I suspect that when many parents are teaching teenagers to drive, they wish for an environment where the novice can drive an actual car but without other traffic. Simulators are great, but they aren’t real cars, so what’s needed is a safe driving area where accidents can’t happen.
Many process plant managers want the same thing: a training environment where classroom instruction is supplemented with actual pumps, valves, and instrumentation. This provides real hands-on experience, but without risk of lost product or safety incidents.
Emerson understands this need, and providing this type of training for end users is the motivation behind our Interactive Plant Environments (IPEs). How this concept works is the topic of my article at Automation.com, Hands-On Training, Combined with Traditional Classroom Instruction, Provides a Realistic Learning Environment. We’re responding to a need from end users in all manner of process manufacturing environments.
Many process plant managers would like to upgrade the skill levels of their existing personnel and quickly get new hires up to speed, but this is often a challenge. Even if they can find qualified engineers and technicians, they may have little or no practical experience in an actual process plant production environment. They may have a strong foundation of theory gained in a classroom, but that won’t be sufficient to deal with an upset in a distillation column, for example. And for both types of employees, time is often of the essence, so they need to be brought up to speed quickly, without placing an undue burden on existing staff.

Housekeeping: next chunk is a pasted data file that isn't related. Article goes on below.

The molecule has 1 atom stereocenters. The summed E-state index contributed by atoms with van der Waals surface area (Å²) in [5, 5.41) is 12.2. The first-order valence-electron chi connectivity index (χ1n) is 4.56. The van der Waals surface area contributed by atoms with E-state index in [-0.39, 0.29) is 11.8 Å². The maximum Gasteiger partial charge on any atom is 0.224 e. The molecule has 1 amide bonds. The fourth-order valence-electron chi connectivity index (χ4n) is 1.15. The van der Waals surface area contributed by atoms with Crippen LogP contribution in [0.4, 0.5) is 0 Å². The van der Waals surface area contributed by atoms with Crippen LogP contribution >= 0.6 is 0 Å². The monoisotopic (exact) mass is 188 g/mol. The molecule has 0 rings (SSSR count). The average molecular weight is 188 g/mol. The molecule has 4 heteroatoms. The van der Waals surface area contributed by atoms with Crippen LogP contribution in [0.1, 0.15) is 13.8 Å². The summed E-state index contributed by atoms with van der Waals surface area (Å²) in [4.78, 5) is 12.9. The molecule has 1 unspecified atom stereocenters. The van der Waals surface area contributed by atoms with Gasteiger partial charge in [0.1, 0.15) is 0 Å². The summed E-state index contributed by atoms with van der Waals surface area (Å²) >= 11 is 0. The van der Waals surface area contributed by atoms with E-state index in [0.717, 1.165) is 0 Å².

So, how do we do that? We assume that most trainees have some baseline understanding, able to differentiate between a valve and a pressure gauge. We begin with a variety of self-paced online courses, and then build to classroom training at our site. But we don’t stop there, because as important as both of these types of training are, the next step is even more vital.
The most effective form of training for increased retention is learning by working with the actual equipment, and the automation and instrumentation components found in process plants. An example of this can be found in one of Emerson’s Interactive Plant Environments, located in Charlotte and Minneapolis. These locations include classrooms supplemented with comprehensive, hands-on training facilities capable of simulating a working process plant environment, but without the hazards. Each IPE closely simulates actual plant conditions, with real-world hardware and software.
That’s the step capable of making a huge difference. Online courses and classroom training are available from many sources, but Emerson’s IPEs are unique and offer a comprehensive platform capable of simulating countless situations with equipment and software. Our IPEs run oil- and water-based batch processes, each including a magnitude of measurement points, empowering trainees to evaluate multiple technologies and performance characteristics. Many standard courses are available, and custom programs can also be assembled.
This training approach is increasingly being used to supplement and improve upon on-the-job training as it’s often a better fit for the staffing levels, expertise and workloads found in today’s process plants. This physical environment has proven to be very effective as it allows students to learn by doing in a hands-on manner, bringing them up to speed quickly with learning directly applicable to improving their job performance, potential for promotion and operation of their plant.
For more information, visit our website. You can also connect and interact with other engineers in the Skills Development Groups at the Emerson Exchange 365 community.
The post Training for New Employees and Upskilling Existing People Calls for Classroom and Hands-On Experience. Here’s How Emerson Provides It. appeared first on the Emerson Automation Experts blog.
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